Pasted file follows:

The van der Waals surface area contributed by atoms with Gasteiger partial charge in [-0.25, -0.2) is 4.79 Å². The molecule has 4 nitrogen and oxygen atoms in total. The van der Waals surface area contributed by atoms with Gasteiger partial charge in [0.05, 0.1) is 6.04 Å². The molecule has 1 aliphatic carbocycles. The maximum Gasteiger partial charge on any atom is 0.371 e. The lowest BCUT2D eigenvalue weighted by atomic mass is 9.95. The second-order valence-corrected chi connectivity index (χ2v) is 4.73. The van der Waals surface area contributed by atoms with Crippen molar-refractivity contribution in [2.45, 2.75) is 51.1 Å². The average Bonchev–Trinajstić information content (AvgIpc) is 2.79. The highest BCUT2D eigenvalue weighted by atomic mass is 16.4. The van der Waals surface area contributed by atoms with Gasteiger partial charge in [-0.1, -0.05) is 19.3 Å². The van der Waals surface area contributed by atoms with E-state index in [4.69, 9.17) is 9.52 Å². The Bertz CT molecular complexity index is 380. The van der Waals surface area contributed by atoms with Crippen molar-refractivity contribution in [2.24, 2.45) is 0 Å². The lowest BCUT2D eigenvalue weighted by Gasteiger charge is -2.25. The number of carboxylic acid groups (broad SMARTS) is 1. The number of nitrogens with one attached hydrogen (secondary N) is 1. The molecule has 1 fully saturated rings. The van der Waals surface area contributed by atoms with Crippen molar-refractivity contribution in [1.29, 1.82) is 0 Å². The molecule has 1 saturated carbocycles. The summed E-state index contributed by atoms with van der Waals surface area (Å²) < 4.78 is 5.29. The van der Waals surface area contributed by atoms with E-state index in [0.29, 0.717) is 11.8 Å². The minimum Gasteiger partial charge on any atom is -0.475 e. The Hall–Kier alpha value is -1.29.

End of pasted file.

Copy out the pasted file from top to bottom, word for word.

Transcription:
The van der Waals surface area contributed by atoms with Gasteiger partial charge in [-0.25, -0.2) is 4.79 Å². The molecule has 4 nitrogen and oxygen atoms in total. The van der Waals surface area contributed by atoms with Gasteiger partial charge in [0.05, 0.1) is 6.04 Å². The molecule has 1 aliphatic carbocycles. The maximum Gasteiger partial charge on any atom is 0.371 e. The lowest BCUT2D eigenvalue weighted by atomic mass is 9.95. The second-order valence-corrected chi connectivity index (χ2v) is 4.73. The van der Waals surface area contributed by atoms with Crippen molar-refractivity contribution in [2.45, 2.75) is 51.1 Å². The average Bonchev–Trinajstić information content (AvgIpc) is 2.79. The highest BCUT2D eigenvalue weighted by atomic mass is 16.4. The van der Waals surface area contributed by atoms with Gasteiger partial charge in [-0.1, -0.05) is 19.3 Å². The van der Waals surface area contributed by atoms with E-state index in [4.69, 9.17) is 9.52 Å². The Bertz CT molecular complexity index is 380. The van der Waals surface area contributed by atoms with Crippen molar-refractivity contribution in [2.24, 2.45) is 0 Å². The lowest BCUT2D eigenvalue weighted by Gasteiger charge is -2.25. The number of carboxylic acid groups (broad SMARTS) is 1. The number of nitrogens with one attached hydrogen (secondary N) is 1. The molecule has 1 fully saturated rings. The van der Waals surface area contributed by atoms with Crippen molar-refractivity contribution in [1.29, 1.82) is 0 Å². The molecule has 1 saturated carbocycles. The summed E-state index contributed by atoms with van der Waals surface area (Å²) < 4.78 is 5.29. The van der Waals surface area contributed by atoms with E-state index in [0.29, 0.717) is 11.8 Å². The minimum Gasteiger partial charge on any atom is -0.475 e. The Hall–Kier alpha value is -1.29.